The Mexican Association of Protected Agriculture held its fifth annual Business & Technical Congress Aug. 22-25 in Guadalajara, Jalisco, Mexico, featuring a global perspective of the challenges and opportunities faced today by protected agriculture.
Attendees included representatives from five countries, federal and state government agencies, international associations, products and services suppliers, as well as leading growers, distributors and marketers from the North American produce industry.
The four-day event had a record number in attendance, with more than 500 local and international leaders from the fresh produce supply chain. Attendees had the opportunity to analyze and discuss the most relevant issues, and reassess and address the major short-, medium- and long-term challenges and opportunities within the protected agriculture sector.
On Aug. 23 as part of the business congress inauguration, a collaboration agreement between AMHPAC and the Netherlands embassy’s office in Mexico was endorsed. The agreement was signed by Carlos Cueto, AMHPAC’s chairman, and Gabrielle Nuijtens-Vaarkamp of the Netherlands embassy. That was followed by a round-table discussion, where market opportunities were addressed by John Giles, divisional director at Promar International Ltd. and global market expert; Fried De Schouwer, president of Greenhouse Produce Co. LLC; and Eduardo Razuck of Kuehne + Nagel Mexico.
“The strategic options for Mexican growers are simple: produce in the most efficient possible way, be the most innovative, and be close to the customers and consumers,” said Mr. Giles. “But whatever you do, be efficient at growing — and even better at marketing.”
Mr. De Schouwer stated that Mexican protected agriculture grew nearly 250 percent in the last six years, while the United States and Canada only grew 17 percent and 28 percent, respectively.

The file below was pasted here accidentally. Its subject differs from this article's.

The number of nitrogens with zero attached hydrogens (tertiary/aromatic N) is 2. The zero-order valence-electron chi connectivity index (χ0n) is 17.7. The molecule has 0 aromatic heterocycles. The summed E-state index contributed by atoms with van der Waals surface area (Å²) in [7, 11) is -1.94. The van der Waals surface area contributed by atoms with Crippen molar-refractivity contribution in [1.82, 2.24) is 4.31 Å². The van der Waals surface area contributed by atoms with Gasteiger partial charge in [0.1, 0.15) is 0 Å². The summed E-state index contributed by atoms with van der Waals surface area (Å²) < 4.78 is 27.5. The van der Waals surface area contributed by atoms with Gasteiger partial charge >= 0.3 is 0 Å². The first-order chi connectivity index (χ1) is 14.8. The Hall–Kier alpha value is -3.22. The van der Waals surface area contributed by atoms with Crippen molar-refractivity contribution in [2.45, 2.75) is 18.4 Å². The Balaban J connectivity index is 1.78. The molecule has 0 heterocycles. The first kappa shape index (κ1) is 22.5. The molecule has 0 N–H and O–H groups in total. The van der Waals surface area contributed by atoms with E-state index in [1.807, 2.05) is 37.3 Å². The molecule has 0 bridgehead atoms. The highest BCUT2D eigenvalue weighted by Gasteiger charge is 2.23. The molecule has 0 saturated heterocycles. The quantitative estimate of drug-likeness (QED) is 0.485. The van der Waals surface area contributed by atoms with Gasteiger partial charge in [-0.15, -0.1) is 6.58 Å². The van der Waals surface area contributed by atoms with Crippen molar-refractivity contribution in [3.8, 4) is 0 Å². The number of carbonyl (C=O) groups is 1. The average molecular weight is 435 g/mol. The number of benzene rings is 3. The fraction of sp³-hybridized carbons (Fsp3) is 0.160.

“The main advantage Mexico has over the Unites States and Canada is the ability to grow during the winter months at a lower cost,” said Mr. De Schouwer. “The main disadvantages are dealing with high capital costs, the food-safety reputation, quality concerns and distance to market.”
As part of the technical congress’s third day of activities, one of the topics of greatest interest for attendees was the Food Safety Modernization Act, which was addressed by Froylan Gracia, counselor for agricultural affairs at the embassy of Mexico in the United States. “One of the reasons the implementation of this law has been delayed is the lack of federal budgeting. There are however funds already in place such as information access (section 101). It states that as of March 1 of this year, any agricultural-related company in Mexico or in any other country exporting to the United States is subject to the visit of a FDA inspector. If the company does not allow the inspection of the required records, it would run the risk of being unable to keep exporting to the United States.”
On Aug. 23-24during the conference, trade meetings took place with the purpose of giving local growers the opportunity to establish relationships with important marketers, retailers and wholesalers from United States and Canada.
Also on Aug. 24, a field tour was held, compliments of the state of Jalisco, which included a visit to Desert Glory’s greenhouses, where foreign country marketers saw first-hand the technologies and quality processes used in operations growing Mexican vegetables.
On the last day of the congress, a series of interactive workshops was held for the first time. Attendees had the opportunity to debate the meaning of alliances and also the implementation of corporate government practices within their companies — in an amusing and dynamic fashion.
“As with every year, the AMHPAC congress rose to the occasion to address the current circumstances and challenges we face as industry,” said Mr. Cueto, AMHPAC’s chairman. “It is a great satisfaction for me to see the enthusiasm of colleagues from many parts of the country who leave their businesses for few days to enter into a dynamic that allows them to share knowledge and learn from different local and international experts. All of this is surrounded by an atmosphere that invites analyses and reflection over protected agriculture’s future.”